But it wasn’t just the ripening corpse that bothered me. No, it was something a lot worse. And for good reason.

You see, I knew chances were good that Trudy was the last person to see him still breathing. A little too good for my liking.

I’d driven her to the Studio that Friday night. For a screen test with said victim sprawled out before me. And a meeting afterwards.

In that very same office.

Coincidence? I could only hope so.

She’d eventually fessed up that he’d tried to get handsy. Though she was light on the details. Except that she’d picked up the Oscar and threatened to conk him if he didn’t back off.

Only she didn’t say anything about actually going through with it.

I was dead certain the only thing she’d killed were her career prospects.

I’d seen the torn sleeve from the encounter. But there hadn’t been one drop of blood on her frock.

Same one she’d been wearing when I’d dropped her off at the studio gate. And if she’d been the one to bonk him, there’d have been blood aplenty.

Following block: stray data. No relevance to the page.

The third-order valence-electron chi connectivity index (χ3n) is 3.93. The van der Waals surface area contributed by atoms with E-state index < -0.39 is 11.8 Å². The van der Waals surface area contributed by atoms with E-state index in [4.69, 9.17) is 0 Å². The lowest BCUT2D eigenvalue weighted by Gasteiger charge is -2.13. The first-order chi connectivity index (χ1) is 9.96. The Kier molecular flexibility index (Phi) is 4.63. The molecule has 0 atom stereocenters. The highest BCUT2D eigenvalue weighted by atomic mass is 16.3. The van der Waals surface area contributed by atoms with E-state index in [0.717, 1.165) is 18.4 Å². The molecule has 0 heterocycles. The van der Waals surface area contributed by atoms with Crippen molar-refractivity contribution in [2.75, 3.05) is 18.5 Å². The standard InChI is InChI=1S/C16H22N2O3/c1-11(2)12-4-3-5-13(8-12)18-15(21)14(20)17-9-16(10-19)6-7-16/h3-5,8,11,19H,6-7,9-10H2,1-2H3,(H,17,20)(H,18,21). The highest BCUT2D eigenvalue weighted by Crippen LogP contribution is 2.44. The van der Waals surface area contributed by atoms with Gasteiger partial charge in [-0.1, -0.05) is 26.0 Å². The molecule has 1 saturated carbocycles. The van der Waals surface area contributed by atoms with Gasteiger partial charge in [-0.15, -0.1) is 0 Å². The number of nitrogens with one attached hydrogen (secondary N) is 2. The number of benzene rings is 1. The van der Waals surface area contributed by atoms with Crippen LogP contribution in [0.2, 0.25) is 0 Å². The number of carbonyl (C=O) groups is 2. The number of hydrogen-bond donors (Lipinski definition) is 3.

Plus, I knew Trudy didn’t have it in her. Not even by accident.

Still, I also knew who’s prints were probably on that statue. And that thought bothered me most of all.

If I was certain of one thing, it’s that Trudy was innocent as a newborn. Damn if could glim anything in there to prove it, though.

But that wasn’t about to stop me from trying.

Oh, and there was one other big problem, too. Flora Mason was there.

Yeah, that raven-haired minx from the Tribune. She might’ve been a real looker, but Irene had already proven that true ugliness can come in a beautiful package.

I thought for sure after getting one whiff she’d have bolted for the powder room and never come back.